Entrepreneurs: How to define the idea for a successful business


The second kind of desire is when you want something, because you believe it will bring you something else. Here is an example: “I really like the idea of starting my own company, not because I want to run a company, but because I think that people who own businesses are rich and famous.” Here the emphasis is not on you want so much, but more on what will drive your actions. These are the instrumental desires, because they lead to an ultimate desire. If you have instrumental desires, you need a good idea.

How do you obtain one, in the case of instrumental desires? Thinking, analysis, and introspection could trigger an idea, but you also want to start acting as soon as you can. Start doing something! If thinking, analysis, introspection takes too much time and slows down you acting, it is not that useful. You do not want to be as the people who are trying to think up an idea forever, but never doing anything.

The reality is that they had many ideas. So why did nothing happen? They either didn’t think any of them were good enough, or they were spending all that time trying to refine them or they are spending all their time playing “what if” games, pondering scenarios that might or might not happen. They would have been far better off getting out and doing something because action changes reality and thinking doesn’t. After every action you have new opportunities; potentially new partners, fresh ideas. If you are sitting and not acting, nothing happens.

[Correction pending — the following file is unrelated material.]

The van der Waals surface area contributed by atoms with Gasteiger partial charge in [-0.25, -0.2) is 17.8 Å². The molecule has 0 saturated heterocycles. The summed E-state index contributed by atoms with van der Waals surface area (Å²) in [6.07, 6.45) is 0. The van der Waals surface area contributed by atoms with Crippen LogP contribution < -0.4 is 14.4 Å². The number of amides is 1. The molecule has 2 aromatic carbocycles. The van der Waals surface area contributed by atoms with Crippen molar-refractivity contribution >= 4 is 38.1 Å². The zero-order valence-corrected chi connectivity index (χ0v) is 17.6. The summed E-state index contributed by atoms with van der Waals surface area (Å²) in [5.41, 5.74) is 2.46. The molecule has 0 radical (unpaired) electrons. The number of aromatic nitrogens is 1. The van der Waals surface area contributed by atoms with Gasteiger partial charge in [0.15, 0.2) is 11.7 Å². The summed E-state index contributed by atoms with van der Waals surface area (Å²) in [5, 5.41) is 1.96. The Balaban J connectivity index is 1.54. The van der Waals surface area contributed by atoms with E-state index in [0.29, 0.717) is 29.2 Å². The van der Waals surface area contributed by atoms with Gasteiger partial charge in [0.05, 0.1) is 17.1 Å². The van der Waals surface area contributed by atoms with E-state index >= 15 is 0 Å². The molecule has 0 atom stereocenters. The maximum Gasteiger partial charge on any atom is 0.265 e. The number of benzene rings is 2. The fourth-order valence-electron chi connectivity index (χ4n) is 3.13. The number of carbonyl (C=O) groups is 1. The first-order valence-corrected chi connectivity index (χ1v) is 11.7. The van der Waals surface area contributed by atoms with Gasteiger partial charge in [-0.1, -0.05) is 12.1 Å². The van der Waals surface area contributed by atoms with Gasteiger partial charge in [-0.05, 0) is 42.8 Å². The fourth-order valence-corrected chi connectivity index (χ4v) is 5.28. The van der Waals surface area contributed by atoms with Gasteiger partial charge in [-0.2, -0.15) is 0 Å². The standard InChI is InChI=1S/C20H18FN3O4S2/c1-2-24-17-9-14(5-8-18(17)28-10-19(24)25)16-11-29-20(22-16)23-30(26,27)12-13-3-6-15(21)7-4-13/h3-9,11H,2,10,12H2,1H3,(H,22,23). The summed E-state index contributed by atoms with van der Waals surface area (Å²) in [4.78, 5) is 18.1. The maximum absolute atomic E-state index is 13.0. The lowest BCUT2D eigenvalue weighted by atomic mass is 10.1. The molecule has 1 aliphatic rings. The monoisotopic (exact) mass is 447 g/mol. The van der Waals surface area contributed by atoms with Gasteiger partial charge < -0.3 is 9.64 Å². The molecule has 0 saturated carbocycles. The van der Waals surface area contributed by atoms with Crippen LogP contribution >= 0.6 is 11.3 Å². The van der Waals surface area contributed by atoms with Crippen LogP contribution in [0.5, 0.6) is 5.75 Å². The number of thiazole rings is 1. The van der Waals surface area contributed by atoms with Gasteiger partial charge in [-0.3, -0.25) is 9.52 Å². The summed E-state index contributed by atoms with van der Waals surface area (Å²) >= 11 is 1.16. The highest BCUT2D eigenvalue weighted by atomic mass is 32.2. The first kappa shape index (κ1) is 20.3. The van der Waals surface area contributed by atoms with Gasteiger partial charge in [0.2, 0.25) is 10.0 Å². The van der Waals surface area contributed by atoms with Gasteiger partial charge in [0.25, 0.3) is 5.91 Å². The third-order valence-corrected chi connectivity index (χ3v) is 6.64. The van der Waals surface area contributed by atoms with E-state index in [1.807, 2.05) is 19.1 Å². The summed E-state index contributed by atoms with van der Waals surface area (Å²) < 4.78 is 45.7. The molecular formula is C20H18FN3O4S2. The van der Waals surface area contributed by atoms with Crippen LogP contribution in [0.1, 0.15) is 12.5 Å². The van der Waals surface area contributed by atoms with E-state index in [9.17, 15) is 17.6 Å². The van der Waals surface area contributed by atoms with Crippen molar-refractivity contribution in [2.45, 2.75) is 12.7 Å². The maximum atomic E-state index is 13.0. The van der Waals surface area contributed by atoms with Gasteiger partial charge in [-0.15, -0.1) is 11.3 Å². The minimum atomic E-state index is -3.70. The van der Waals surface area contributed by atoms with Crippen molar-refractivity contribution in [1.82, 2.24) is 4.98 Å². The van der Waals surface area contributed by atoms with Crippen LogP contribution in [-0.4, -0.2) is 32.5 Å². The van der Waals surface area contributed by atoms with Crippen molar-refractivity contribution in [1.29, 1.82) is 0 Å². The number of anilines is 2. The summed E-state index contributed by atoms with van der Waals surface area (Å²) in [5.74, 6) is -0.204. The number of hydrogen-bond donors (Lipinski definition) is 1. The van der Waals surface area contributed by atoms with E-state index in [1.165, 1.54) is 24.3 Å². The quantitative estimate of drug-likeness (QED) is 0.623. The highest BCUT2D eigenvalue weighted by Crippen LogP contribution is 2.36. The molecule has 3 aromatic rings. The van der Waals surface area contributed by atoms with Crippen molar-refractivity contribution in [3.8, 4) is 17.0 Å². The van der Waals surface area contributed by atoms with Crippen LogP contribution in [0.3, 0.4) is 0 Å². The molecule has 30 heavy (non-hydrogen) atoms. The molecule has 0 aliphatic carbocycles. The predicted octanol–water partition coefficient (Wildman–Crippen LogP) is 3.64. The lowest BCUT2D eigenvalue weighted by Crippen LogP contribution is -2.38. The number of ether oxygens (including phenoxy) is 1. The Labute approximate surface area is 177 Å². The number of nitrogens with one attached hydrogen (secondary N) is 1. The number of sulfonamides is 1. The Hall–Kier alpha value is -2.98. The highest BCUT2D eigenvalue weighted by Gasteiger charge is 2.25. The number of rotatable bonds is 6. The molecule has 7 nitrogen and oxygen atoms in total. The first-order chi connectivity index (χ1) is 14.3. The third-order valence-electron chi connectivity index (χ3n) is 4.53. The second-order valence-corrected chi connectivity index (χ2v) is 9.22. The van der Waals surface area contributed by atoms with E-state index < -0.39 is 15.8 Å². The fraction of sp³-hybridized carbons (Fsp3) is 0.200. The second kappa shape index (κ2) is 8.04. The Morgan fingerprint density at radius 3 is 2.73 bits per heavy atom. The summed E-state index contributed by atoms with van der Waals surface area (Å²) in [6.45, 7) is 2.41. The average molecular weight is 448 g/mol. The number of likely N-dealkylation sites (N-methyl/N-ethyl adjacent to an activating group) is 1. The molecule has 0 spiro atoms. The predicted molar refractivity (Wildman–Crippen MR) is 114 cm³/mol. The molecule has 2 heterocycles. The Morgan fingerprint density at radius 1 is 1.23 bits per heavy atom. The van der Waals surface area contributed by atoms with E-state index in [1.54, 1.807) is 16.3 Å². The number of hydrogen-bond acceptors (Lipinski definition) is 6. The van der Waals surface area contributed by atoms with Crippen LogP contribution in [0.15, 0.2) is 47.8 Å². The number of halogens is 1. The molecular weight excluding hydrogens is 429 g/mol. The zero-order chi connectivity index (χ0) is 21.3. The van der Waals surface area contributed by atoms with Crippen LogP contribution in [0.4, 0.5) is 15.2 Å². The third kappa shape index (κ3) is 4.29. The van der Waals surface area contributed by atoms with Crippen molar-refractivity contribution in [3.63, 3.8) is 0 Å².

Sure, ideas can arise in a flash of insight. But more often your ultimate idea will surface and develop through your interactions with other people or the marketplace. You don’t need the idea as much as you need to get started. Worst case? You take a few tiny steps; discover you don’t like what you’re doing or it is impossible. If that happens, you change direction, and move onto something else.

When it comes to generating business ideas, should you consider the ultimate desires or the instrumental ones? The answer is simple – consider both!They both can lead you to the Big Idea. But knowing which is which is very important, because they each take you down different roads.

In the case of the ultimate desire, you are going to pursue it because you feel destined to. If you don’t have the skills right now you will develop them along the way. If you don’t have the contacts or networks right now, you will develop them as well.

Now, let’s take a look at instrumental desire, the desire that leads to something you truly want. You’re looking around for an idea because you think it is going to bring you employment or because you think it will bring you, for the sake of illustration, fame or fortune. So, you know the answer to the question of what do I want? You want the fame and fortune. You want the money. Whatever end goal you have is valid. But since the immediate goal is a means to an end knowing your skills, interests, assets and the rest is really important because you want to do something you like or in an area where you excel, because it will be easier than starting completely from scratch with no particular background or skills.

You, for sure, like everyone else have an idea. Get started and see if it is the right one for your entrepreneurial business.


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